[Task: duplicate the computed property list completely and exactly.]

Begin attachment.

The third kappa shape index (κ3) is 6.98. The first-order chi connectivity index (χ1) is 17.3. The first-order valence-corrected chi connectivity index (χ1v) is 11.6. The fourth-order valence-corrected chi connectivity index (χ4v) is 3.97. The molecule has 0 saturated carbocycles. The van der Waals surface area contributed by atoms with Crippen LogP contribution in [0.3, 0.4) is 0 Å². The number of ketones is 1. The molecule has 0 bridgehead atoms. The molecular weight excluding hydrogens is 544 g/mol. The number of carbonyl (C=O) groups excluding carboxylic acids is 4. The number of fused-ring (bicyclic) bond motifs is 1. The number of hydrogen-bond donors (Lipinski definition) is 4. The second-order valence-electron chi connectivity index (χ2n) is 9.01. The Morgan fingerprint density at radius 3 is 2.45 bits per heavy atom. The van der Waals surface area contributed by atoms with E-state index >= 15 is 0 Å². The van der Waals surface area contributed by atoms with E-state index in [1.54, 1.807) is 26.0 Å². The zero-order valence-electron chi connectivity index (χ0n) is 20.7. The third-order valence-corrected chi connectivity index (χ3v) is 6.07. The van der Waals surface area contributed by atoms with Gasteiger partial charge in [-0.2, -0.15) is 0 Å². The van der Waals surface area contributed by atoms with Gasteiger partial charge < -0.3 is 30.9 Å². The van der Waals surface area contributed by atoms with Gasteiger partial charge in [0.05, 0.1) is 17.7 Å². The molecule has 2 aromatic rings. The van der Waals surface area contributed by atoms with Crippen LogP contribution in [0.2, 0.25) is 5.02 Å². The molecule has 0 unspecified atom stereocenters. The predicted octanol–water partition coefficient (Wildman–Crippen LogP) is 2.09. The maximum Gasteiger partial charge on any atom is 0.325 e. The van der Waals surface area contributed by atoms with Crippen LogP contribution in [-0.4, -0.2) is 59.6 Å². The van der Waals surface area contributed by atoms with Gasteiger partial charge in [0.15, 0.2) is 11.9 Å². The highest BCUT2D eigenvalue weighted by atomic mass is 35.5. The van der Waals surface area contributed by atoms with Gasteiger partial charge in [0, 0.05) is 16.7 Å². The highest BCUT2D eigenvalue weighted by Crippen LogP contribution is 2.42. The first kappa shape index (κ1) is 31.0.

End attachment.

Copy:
The third kappa shape index (κ3) is 6.98. The first-order chi connectivity index (χ1) is 17.3. The first-order valence-corrected chi connectivity index (χ1v) is 11.6. The fourth-order valence-corrected chi connectivity index (χ4v) is 3.97. The molecule has 0 saturated carbocycles. The van der Waals surface area contributed by atoms with Crippen LogP contribution in [0.3, 0.4) is 0 Å². The number of ketones is 1. The molecule has 0 bridgehead atoms. The molecular weight excluding hydrogens is 544 g/mol. The number of carbonyl (C=O) groups excluding carboxylic acids is 4. The number of fused-ring (bicyclic) bond motifs is 1. The number of hydrogen-bond donors (Lipinski definition) is 4. The second-order valence-electron chi connectivity index (χ2n) is 9.01. The Morgan fingerprint density at radius 3 is 2.45 bits per heavy atom. The van der Waals surface area contributed by atoms with E-state index >= 15 is 0 Å². The van der Waals surface area contributed by atoms with E-state index in [1.54, 1.807) is 26.0 Å². The zero-order valence-electron chi connectivity index (χ0n) is 20.7. The third-order valence-corrected chi connectivity index (χ3v) is 6.07. The van der Waals surface area contributed by atoms with Gasteiger partial charge in [-0.2, -0.15) is 0 Å². The van der Waals surface area contributed by atoms with Gasteiger partial charge < -0.3 is 30.9 Å². The van der Waals surface area contributed by atoms with Gasteiger partial charge in [0.05, 0.1) is 17.7 Å². The molecule has 2 aromatic rings. The van der Waals surface area contributed by atoms with Crippen LogP contribution in [0.2, 0.25) is 5.02 Å². The molecule has 0 unspecified atom stereocenters. The predicted octanol–water partition coefficient (Wildman–Crippen LogP) is 2.09. The maximum Gasteiger partial charge on any atom is 0.325 e. The van der Waals surface area contributed by atoms with Crippen LogP contribution in [-0.4, -0.2) is 59.6 Å². The van der Waals surface area contributed by atoms with Gasteiger partial charge in [0.15, 0.2) is 11.9 Å². The highest BCUT2D eigenvalue weighted by atomic mass is 35.5. The van der Waals surface area contributed by atoms with Gasteiger partial charge in [0, 0.05) is 16.7 Å². The highest BCUT2D eigenvalue weighted by Crippen LogP contribution is 2.42. The first kappa shape index (κ1) is 31.0.